Lifestyle: Choosing a wood heating source is an important decision. Consider having an energy audit and increasing the efficiency of your home no matter what device you choose. Burning wood is labor intensive and you want the most benefit from your efforts. There are many wood heat options including indoor woodstoves, indoor wood boilers, masonry heaters, pellet stoves or boilers and outdoor wood and pellet boilers. Burning regular firewood is not only labor intensive but requires a great deal of good storage space to dry the wood properly. Wood that is not dried properly will not give the maximum heat and will produce more particulate matter. Pellets can be purchased in smaller or larger quantities and may be easier to handle, though supplies may be uncertain. Woodstoves can heat without power but pellet stoves and outdoor units require electric power to operate. Also consider that some energy is lost in the underground piping for outdoor installations and some energy is required to run the pumps and other electrical equipment on OWBs.
Sizing a wood burning device: In general, for any wood burning device the smaller the better. Oversized units tend to burn at lower temperatures (less efficiently) much of the time. One exception is the use of very large water tanks to store the energy from your boiler. In this case, the heating device can burn at a maximum rate (usually the most efficient rate) and the excess energy is stored in the water tank for use over time. Your heating requirements are unique to your house and your family, especially if you're heating domestic hot water. It is best to discuss your heating needs with a professional. If you have been burning oil or gas, you can calculate the total yearly energy use from those fuels as an estimate of your heating demand. It is important to include the overall efficiency of the heating devices when performing these calculations.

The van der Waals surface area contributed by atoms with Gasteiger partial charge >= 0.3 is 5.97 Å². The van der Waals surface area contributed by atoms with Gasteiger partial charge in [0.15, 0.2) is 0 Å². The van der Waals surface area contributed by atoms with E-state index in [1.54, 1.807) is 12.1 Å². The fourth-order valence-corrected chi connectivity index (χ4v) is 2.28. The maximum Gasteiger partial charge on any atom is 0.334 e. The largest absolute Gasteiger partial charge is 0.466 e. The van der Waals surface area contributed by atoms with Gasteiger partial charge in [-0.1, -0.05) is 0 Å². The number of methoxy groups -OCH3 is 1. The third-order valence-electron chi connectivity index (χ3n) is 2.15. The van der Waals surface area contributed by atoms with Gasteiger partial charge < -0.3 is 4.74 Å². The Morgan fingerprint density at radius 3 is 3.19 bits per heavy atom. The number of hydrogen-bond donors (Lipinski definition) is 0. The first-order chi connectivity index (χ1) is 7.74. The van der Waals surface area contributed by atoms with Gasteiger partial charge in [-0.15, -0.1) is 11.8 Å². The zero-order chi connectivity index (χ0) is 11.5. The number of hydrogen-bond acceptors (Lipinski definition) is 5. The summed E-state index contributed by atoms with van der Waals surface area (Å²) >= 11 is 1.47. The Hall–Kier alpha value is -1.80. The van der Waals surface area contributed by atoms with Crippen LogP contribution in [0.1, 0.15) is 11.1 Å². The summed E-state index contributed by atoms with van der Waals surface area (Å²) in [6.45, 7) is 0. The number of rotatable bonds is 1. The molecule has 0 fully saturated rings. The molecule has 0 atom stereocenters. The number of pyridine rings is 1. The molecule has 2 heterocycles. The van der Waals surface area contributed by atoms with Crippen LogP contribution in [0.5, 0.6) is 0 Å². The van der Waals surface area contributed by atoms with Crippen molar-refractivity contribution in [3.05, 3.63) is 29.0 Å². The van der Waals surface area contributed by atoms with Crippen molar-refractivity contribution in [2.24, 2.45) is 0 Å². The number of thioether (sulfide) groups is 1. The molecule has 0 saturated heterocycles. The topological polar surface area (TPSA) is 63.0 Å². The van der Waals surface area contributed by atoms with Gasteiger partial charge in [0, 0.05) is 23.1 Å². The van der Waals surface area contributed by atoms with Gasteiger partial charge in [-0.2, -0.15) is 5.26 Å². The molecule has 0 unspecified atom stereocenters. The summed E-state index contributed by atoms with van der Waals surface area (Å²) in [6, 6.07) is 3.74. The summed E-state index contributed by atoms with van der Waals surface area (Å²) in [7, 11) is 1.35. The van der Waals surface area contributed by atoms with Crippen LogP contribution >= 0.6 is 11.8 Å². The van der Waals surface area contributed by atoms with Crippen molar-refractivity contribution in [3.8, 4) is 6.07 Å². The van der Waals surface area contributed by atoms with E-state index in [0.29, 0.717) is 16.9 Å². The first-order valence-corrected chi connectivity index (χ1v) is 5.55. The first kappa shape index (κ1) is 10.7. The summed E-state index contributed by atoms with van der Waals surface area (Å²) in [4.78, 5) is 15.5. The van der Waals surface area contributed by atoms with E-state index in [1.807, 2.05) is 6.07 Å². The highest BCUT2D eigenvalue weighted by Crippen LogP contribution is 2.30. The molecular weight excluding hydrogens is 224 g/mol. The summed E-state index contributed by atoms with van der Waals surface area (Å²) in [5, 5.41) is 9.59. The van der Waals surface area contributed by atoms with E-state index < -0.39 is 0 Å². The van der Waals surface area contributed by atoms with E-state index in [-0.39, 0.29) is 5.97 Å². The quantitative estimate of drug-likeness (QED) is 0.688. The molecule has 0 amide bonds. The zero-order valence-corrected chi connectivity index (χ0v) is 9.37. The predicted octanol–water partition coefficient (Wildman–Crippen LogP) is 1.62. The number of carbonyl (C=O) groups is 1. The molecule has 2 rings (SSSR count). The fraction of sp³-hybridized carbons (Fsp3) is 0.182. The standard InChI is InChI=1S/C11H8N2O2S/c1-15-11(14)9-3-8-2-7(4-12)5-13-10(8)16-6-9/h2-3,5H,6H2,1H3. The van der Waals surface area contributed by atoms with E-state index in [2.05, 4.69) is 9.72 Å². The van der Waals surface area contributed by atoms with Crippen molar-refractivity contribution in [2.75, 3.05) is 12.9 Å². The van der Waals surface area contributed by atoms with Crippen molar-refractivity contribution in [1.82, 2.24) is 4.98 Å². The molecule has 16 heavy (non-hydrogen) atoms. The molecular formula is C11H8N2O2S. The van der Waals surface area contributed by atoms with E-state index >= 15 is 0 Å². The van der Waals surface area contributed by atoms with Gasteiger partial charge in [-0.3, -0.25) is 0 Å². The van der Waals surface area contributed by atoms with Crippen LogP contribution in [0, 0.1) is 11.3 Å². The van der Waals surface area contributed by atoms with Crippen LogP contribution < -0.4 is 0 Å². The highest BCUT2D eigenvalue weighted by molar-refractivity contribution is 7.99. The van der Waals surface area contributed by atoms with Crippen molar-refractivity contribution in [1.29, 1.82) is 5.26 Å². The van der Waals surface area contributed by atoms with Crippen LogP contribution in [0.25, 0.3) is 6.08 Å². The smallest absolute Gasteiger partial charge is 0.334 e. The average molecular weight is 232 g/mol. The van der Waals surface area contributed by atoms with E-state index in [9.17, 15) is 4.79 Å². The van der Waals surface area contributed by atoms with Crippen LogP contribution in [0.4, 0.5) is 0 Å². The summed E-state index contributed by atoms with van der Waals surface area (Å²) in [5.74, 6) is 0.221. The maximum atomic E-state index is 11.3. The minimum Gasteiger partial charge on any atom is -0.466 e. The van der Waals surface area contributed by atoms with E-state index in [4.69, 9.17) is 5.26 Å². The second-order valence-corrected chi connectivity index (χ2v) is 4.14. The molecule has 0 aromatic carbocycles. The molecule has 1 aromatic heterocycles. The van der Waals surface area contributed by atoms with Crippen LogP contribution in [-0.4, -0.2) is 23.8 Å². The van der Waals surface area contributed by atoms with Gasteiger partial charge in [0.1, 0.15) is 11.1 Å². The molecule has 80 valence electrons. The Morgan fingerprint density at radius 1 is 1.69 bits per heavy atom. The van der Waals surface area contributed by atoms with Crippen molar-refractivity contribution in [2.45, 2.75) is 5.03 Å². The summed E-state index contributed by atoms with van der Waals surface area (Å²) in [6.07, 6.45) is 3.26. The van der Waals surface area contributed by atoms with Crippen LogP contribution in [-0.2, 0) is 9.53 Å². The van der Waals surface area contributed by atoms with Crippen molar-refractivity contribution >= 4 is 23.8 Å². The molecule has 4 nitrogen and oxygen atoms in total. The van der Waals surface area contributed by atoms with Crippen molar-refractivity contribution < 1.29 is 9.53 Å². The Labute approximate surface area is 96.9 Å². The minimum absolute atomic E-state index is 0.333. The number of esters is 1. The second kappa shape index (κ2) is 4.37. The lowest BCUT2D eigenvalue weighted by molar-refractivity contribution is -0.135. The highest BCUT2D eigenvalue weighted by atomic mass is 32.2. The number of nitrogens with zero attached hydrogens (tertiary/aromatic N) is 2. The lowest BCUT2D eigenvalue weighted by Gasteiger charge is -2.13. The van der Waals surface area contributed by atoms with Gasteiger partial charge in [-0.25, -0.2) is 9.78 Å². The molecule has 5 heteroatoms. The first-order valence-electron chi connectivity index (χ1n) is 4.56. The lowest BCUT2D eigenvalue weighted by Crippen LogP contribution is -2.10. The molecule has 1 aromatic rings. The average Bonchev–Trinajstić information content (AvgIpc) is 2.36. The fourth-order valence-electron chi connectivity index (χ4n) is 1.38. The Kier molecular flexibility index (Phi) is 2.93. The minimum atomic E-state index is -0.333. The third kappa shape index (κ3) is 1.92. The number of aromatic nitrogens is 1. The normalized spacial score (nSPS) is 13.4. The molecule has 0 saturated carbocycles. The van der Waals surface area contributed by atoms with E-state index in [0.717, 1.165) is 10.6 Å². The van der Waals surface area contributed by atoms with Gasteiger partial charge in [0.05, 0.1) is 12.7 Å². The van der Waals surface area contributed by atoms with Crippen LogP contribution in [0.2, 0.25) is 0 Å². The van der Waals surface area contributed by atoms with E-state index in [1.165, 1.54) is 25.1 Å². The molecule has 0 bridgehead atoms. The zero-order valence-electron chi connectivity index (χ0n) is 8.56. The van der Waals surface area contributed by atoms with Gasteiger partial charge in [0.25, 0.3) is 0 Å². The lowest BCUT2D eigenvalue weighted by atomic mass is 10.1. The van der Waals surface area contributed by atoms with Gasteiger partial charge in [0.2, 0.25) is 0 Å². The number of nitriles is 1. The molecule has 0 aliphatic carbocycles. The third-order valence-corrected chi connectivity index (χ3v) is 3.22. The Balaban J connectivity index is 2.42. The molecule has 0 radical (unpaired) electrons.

Location: Exhaust from any combustion device should be considered a potential problem. Locate your OWB so there is little chance that the exhaust will impact on your house, your neighbors' homes or where children are likely to play. Even the cleanest wood burning device will emit toxins, including potentially high levels of carbon monoxide. Locate the OWB reasonably close to your house to minimize the loss of heat from the underground piping. The location should also be readily accessible even when the snow gets deep. Good covered wood storage near the boiler is also essential. By Vermont regulation, any uncertified or Phase I OWB installed after October 1, 1997 must be at least 200 from any neighbor's residence. It may not be legal to install an OWB in a tight residential neighborhood. The setback requirement for installation of Phase II OWBs is 100 feet from another person's residence, school or healthcare facility.
Questions to ask your dealer:
Is the OWB model certified by the State of Vermont and the U.S. EPA?
How long is the warranty and what is covered?
How long have the units been on the market?
What is the thermal efficiency of the unit?
What kind of maintenance is required?
What are the installation requirements?
How large a space will the unit heat?